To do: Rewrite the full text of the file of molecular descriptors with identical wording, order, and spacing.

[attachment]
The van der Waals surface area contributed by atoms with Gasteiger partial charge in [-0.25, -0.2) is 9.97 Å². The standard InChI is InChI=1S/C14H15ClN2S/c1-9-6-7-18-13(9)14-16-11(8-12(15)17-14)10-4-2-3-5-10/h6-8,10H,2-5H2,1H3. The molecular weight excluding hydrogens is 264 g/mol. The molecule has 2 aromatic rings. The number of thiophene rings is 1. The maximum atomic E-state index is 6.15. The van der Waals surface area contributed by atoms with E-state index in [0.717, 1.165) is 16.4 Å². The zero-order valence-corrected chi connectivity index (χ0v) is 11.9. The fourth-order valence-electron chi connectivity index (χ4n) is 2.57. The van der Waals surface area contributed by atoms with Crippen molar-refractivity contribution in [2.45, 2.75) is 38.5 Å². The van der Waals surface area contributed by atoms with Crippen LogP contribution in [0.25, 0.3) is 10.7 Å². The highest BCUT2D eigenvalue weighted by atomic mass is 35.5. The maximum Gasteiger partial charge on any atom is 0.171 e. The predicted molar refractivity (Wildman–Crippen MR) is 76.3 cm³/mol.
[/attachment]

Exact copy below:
The van der Waals surface area contributed by atoms with Gasteiger partial charge in [-0.25, -0.2) is 9.97 Å². The standard InChI is InChI=1S/C14H15ClN2S/c1-9-6-7-18-13(9)14-16-11(8-12(15)17-14)10-4-2-3-5-10/h6-8,10H,2-5H2,1H3. The molecular weight excluding hydrogens is 264 g/mol. The molecule has 2 aromatic rings. The number of thiophene rings is 1. The maximum atomic E-state index is 6.15. The van der Waals surface area contributed by atoms with E-state index in [0.717, 1.165) is 16.4 Å². The zero-order valence-corrected chi connectivity index (χ0v) is 11.9. The fourth-order valence-electron chi connectivity index (χ4n) is 2.57. The van der Waals surface area contributed by atoms with Crippen molar-refractivity contribution in [2.45, 2.75) is 38.5 Å². The van der Waals surface area contributed by atoms with Crippen LogP contribution in [0.25, 0.3) is 10.7 Å². The highest BCUT2D eigenvalue weighted by atomic mass is 35.5. The maximum Gasteiger partial charge on any atom is 0.171 e. The predicted molar refractivity (Wildman–Crippen MR) is 76.3 cm³/mol.